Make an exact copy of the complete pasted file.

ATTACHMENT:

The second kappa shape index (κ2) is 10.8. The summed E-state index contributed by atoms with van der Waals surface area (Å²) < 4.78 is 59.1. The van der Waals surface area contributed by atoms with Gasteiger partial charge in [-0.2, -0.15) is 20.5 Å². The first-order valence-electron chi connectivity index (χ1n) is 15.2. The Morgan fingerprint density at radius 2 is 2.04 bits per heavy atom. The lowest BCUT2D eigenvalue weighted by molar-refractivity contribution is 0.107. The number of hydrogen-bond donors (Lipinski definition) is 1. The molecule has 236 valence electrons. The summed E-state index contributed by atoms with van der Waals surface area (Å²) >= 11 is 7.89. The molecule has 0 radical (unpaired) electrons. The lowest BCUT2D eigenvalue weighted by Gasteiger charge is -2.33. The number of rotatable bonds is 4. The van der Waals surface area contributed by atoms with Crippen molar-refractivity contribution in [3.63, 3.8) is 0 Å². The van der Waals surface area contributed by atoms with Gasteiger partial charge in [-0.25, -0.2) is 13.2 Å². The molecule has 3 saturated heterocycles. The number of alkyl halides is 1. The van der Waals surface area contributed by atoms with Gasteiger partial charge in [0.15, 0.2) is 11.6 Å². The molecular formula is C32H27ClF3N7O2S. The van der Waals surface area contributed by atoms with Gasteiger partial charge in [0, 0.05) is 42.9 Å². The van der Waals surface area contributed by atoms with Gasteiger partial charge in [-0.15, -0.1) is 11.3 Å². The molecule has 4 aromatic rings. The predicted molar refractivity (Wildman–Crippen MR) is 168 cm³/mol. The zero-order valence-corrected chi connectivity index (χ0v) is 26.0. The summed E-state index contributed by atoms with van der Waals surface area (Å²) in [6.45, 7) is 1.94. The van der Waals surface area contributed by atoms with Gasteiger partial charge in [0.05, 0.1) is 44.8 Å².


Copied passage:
The second kappa shape index (κ2) is 10.8. The summed E-state index contributed by atoms with van der Waals surface area (Å²) < 4.78 is 59.1. The van der Waals surface area contributed by atoms with Gasteiger partial charge in [-0.2, -0.15) is 20.5 Å². The first-order valence-electron chi connectivity index (χ1n) is 15.2. The Morgan fingerprint density at radius 2 is 2.04 bits per heavy atom. The lowest BCUT2D eigenvalue weighted by molar-refractivity contribution is 0.107. The number of hydrogen-bond donors (Lipinski definition) is 1. The molecule has 236 valence electrons. The summed E-state index contributed by atoms with van der Waals surface area (Å²) >= 11 is 7.89. The molecule has 0 radical (unpaired) electrons. The lowest BCUT2D eigenvalue weighted by Gasteiger charge is -2.33. The number of rotatable bonds is 4. The van der Waals surface area contributed by atoms with Crippen molar-refractivity contribution in [3.63, 3.8) is 0 Å². The van der Waals surface area contributed by atoms with Gasteiger partial charge in [-0.25, -0.2) is 13.2 Å². The molecule has 3 saturated heterocycles. The number of alkyl halides is 1. The van der Waals surface area contributed by atoms with Gasteiger partial charge in [0.15, 0.2) is 11.6 Å². The molecular formula is C32H27ClF3N7O2S. The van der Waals surface area contributed by atoms with Gasteiger partial charge in [0, 0.05) is 42.9 Å². The van der Waals surface area contributed by atoms with Gasteiger partial charge in [-0.15, -0.1) is 11.3 Å². The molecule has 4 aromatic rings. The predicted molar refractivity (Wildman–Crippen MR) is 168 cm³/mol. The zero-order valence-corrected chi connectivity index (χ0v) is 26.0. The summed E-state index contributed by atoms with van der Waals surface area (Å²) in [6.45, 7) is 1.94. The van der Waals surface area contributed by atoms with Gasteiger partial charge in [0.05, 0.1) is 44.8 Å².